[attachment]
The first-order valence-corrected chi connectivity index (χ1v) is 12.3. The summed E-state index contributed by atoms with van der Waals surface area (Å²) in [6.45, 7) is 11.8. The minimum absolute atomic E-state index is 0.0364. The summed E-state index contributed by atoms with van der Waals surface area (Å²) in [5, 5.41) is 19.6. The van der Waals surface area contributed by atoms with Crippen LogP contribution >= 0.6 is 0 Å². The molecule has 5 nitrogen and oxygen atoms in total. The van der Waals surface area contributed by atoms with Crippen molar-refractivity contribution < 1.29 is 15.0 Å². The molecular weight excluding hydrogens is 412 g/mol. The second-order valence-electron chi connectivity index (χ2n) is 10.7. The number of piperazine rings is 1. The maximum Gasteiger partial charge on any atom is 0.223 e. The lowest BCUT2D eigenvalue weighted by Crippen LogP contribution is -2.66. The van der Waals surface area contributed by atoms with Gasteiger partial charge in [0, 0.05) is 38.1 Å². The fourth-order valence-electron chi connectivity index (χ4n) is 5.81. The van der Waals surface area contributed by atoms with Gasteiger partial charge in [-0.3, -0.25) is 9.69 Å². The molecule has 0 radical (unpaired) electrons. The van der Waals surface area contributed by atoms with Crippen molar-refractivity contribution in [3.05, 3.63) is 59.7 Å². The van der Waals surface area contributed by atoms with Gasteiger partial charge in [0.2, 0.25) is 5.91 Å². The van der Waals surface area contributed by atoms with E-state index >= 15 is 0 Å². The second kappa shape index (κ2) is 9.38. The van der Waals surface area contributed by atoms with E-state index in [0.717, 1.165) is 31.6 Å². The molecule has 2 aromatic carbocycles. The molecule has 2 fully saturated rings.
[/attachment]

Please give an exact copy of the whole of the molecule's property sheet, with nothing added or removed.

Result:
The first-order valence-corrected chi connectivity index (χ1v) is 12.3. The summed E-state index contributed by atoms with van der Waals surface area (Å²) in [6.45, 7) is 11.8. The minimum absolute atomic E-state index is 0.0364. The summed E-state index contributed by atoms with van der Waals surface area (Å²) in [5, 5.41) is 19.6. The van der Waals surface area contributed by atoms with Crippen LogP contribution >= 0.6 is 0 Å². The molecule has 5 nitrogen and oxygen atoms in total. The van der Waals surface area contributed by atoms with Crippen molar-refractivity contribution < 1.29 is 15.0 Å². The molecular weight excluding hydrogens is 412 g/mol. The second-order valence-electron chi connectivity index (χ2n) is 10.7. The number of piperazine rings is 1. The maximum Gasteiger partial charge on any atom is 0.223 e. The lowest BCUT2D eigenvalue weighted by Crippen LogP contribution is -2.66. The van der Waals surface area contributed by atoms with Gasteiger partial charge in [0, 0.05) is 38.1 Å². The fourth-order valence-electron chi connectivity index (χ4n) is 5.81. The van der Waals surface area contributed by atoms with Gasteiger partial charge in [-0.3, -0.25) is 9.69 Å². The molecule has 0 radical (unpaired) electrons. The van der Waals surface area contributed by atoms with Crippen molar-refractivity contribution in [3.05, 3.63) is 59.7 Å². The van der Waals surface area contributed by atoms with Gasteiger partial charge in [0.2, 0.25) is 5.91 Å². The van der Waals surface area contributed by atoms with E-state index >= 15 is 0 Å². The second kappa shape index (κ2) is 9.38. The van der Waals surface area contributed by atoms with E-state index in [0.717, 1.165) is 31.6 Å². The molecule has 2 aromatic carbocycles. The molecule has 2 fully saturated rings.